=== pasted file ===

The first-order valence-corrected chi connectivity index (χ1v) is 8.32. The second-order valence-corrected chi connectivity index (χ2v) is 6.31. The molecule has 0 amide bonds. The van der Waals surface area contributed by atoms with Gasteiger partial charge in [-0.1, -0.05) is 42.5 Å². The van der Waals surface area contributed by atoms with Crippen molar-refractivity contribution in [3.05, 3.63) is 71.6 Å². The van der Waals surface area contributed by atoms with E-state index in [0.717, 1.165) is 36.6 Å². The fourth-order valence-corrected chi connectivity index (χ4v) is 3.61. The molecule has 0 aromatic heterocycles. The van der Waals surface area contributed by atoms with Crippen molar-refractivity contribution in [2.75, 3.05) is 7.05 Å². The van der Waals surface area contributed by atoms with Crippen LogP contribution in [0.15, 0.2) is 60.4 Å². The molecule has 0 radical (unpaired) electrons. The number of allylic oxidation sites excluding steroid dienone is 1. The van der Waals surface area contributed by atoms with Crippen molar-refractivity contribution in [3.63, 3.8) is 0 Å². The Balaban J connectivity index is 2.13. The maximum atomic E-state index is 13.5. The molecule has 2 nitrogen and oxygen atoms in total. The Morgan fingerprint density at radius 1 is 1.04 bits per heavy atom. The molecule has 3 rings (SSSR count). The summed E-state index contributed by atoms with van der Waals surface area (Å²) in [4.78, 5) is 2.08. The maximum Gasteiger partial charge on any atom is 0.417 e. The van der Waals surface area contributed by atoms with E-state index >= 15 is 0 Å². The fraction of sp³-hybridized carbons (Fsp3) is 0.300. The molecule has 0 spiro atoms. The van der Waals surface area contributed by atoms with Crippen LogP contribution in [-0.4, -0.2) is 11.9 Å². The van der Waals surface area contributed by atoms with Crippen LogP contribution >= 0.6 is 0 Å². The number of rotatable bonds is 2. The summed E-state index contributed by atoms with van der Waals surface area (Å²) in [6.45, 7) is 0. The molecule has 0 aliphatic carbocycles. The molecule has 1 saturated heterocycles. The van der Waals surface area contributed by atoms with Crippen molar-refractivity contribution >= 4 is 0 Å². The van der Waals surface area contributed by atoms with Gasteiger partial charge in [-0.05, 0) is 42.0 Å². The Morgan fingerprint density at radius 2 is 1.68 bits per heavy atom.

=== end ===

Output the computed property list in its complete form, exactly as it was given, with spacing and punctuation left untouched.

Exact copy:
The first-order valence-corrected chi connectivity index (χ1v) is 8.32. The second-order valence-corrected chi connectivity index (χ2v) is 6.31. The molecule has 0 amide bonds. The van der Waals surface area contributed by atoms with Gasteiger partial charge in [-0.1, -0.05) is 42.5 Å². The van der Waals surface area contributed by atoms with Crippen molar-refractivity contribution in [3.05, 3.63) is 71.6 Å². The van der Waals surface area contributed by atoms with E-state index in [0.717, 1.165) is 36.6 Å². The fourth-order valence-corrected chi connectivity index (χ4v) is 3.61. The molecule has 0 aromatic heterocycles. The van der Waals surface area contributed by atoms with Crippen molar-refractivity contribution in [2.75, 3.05) is 7.05 Å². The van der Waals surface area contributed by atoms with Crippen LogP contribution in [0.15, 0.2) is 60.4 Å². The molecule has 0 radical (unpaired) electrons. The number of allylic oxidation sites excluding steroid dienone is 1. The van der Waals surface area contributed by atoms with Crippen molar-refractivity contribution in [3.63, 3.8) is 0 Å². The Balaban J connectivity index is 2.13. The maximum atomic E-state index is 13.5. The molecule has 2 nitrogen and oxygen atoms in total. The Morgan fingerprint density at radius 1 is 1.04 bits per heavy atom. The molecule has 3 rings (SSSR count). The summed E-state index contributed by atoms with van der Waals surface area (Å²) in [4.78, 5) is 2.08. The maximum Gasteiger partial charge on any atom is 0.417 e. The van der Waals surface area contributed by atoms with E-state index >= 15 is 0 Å². The fraction of sp³-hybridized carbons (Fsp3) is 0.300. The molecule has 0 spiro atoms. The van der Waals surface area contributed by atoms with Crippen LogP contribution in [-0.4, -0.2) is 11.9 Å². The van der Waals surface area contributed by atoms with Crippen LogP contribution >= 0.6 is 0 Å². The number of rotatable bonds is 2. The summed E-state index contributed by atoms with van der Waals surface area (Å²) in [6.45, 7) is 0. The molecule has 0 aliphatic carbocycles. The molecule has 1 saturated heterocycles. The van der Waals surface area contributed by atoms with Crippen molar-refractivity contribution >= 4 is 0 Å². The van der Waals surface area contributed by atoms with Gasteiger partial charge in [-0.05, 0) is 42.0 Å². The Morgan fingerprint density at radius 2 is 1.68 bits per heavy atom.